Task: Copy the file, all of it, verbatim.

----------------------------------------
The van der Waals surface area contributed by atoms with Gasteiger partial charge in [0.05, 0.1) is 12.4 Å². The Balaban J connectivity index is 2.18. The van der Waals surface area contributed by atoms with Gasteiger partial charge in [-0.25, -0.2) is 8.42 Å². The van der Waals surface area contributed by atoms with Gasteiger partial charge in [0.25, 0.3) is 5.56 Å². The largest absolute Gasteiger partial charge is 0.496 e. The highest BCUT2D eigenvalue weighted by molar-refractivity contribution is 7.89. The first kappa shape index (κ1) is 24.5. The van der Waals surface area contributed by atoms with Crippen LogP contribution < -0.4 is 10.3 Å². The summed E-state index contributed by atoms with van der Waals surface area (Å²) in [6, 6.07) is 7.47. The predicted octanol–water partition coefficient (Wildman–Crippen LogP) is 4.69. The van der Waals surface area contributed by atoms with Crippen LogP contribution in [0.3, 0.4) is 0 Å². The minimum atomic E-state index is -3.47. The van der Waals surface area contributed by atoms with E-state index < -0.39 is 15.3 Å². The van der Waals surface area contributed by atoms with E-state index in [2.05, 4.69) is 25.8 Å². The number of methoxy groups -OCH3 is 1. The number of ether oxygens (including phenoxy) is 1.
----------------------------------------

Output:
The van der Waals surface area contributed by atoms with Gasteiger partial charge in [0.05, 0.1) is 12.4 Å². The Balaban J connectivity index is 2.18. The van der Waals surface area contributed by atoms with Gasteiger partial charge in [-0.25, -0.2) is 8.42 Å². The van der Waals surface area contributed by atoms with Gasteiger partial charge in [0.25, 0.3) is 5.56 Å². The largest absolute Gasteiger partial charge is 0.496 e. The highest BCUT2D eigenvalue weighted by molar-refractivity contribution is 7.89. The first kappa shape index (κ1) is 24.5. The van der Waals surface area contributed by atoms with Crippen LogP contribution < -0.4 is 10.3 Å². The summed E-state index contributed by atoms with van der Waals surface area (Å²) in [6, 6.07) is 7.47. The predicted octanol–water partition coefficient (Wildman–Crippen LogP) is 4.69. The van der Waals surface area contributed by atoms with Crippen LogP contribution in [0.3, 0.4) is 0 Å². The minimum atomic E-state index is -3.47. The van der Waals surface area contributed by atoms with E-state index < -0.39 is 15.3 Å². The van der Waals surface area contributed by atoms with E-state index in [2.05, 4.69) is 25.8 Å². The number of methoxy groups -OCH3 is 1. The number of ether oxygens (including phenoxy) is 1.